Remember, it’s the small things that can be the most important.

For example, I might be grateful that we could afford a healthy dinner (and that my wife loves cooking healthy dinners ), or that I got a window seat on the train to the office, or that my house is still standing after the earthquake we had today.

What I’m trying to say is that you don’t have to follow these articles plastered all over the Internet saying you have to do it all the damn time. Just take a little of your time each day to acknowledge just how lucky you are.

3 Principles to cherish other than money

“Money makes the world go round”

My mother taught me this saying, and in today’s society it still rings true. We rely on it for almost everything. We use it to buy our food, pay for our power and Internet services, and even need money to clothe ourselves. We work our asses off for decades in the hope that we will still have enough money to live once we are not able to work any more. As a society we focus too much on money itself and it’s necessity in our lives.

Although money can make the world go round, it is not the only one that does.

We have come to believe that money is the only thing that will make us happy, and that we need it to ensure our future happiness and success. This cannot be further from the truth. Don’t get me wrong, there is a certain amount of funding we need in order to survive, but that is all money is for. It is the end result of the focus you have put in elsewhere, and not the focus itself.

I strongly believe there are 3 other principles in life where we should (and must) focus on. Kindness, Respect, and Giving. All three are intertwined and essential to building a fulfilled life.

Kindness starts with a smile

Being kind is real easy, almost too easy. When we think of kindess, we envisage soft-hearted people with puppy dog eyes, not saying a bad word to anyone. It doesn’t have to be like that, and all you have to do to start off being kind is a simple smile to another person. Not one of those creepy, stalker smiles, but a genuine one. Something that will make them feel better in their day because of it. You can smile anywhere and at anyone, such as at the cashier in the store, or the person walking past you in the street.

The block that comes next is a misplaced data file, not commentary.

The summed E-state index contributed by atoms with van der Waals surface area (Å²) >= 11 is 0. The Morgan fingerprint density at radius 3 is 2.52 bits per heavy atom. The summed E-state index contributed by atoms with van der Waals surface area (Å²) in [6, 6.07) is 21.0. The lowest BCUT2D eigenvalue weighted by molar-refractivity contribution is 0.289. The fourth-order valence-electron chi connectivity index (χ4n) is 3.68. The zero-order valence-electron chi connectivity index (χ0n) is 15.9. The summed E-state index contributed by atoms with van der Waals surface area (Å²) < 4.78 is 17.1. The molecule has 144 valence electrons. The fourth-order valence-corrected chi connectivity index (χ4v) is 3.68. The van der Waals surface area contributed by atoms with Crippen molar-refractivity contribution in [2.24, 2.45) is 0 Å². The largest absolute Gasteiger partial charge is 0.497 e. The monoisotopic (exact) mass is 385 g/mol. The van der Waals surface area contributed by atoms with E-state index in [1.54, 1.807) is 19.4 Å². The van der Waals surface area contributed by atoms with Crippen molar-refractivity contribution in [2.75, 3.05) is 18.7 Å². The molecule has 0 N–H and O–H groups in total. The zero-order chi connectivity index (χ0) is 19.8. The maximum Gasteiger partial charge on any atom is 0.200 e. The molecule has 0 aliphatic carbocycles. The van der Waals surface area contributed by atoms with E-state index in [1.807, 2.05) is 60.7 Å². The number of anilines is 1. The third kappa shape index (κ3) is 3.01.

One simple smile can really change a person’s day.

Respect builds trust

I cannot stress the importance of respect. Respecting others’ beliefs, their privacy, and their time are only a few examples of what to do. Because you believe in something, or are comfortable with stating your opinion, does not give you the right to disrespect those around you. One thing I try to do here, is put myself in their shoes. This normally helps me catch myself before I show too much disrespect and break down the relationship I’ve worked hard to build.

Giving helps you feel better

More studies show that when we help others with their successes, we feel many times greater satisfaction than if we simply helped ourselves. Giving is about selflessly helping someone else with something instead of for yourself. Give your partner the last chocolate in the box because you know it’s their favourite. Help a friend with some groceries that they can’t afford, or donate a large sum of money to a charity you believe in.

BONUS principle – Gratitude

How can we be happy and content about anything if we don’t appreciate what we have? I look at my sons every day, and am so grateful they are healthy and beautiful. I thank my lucky stars for having such a supportive wife. My appreciation is through the roof when I am able to afford the pleasures in life (like electricity, Internet, and a choice of food) when there are children working in glass factories or roaming the streets for rubbish, hoping to sell them to recycling centres (if you know how I can help them, I would love to know!).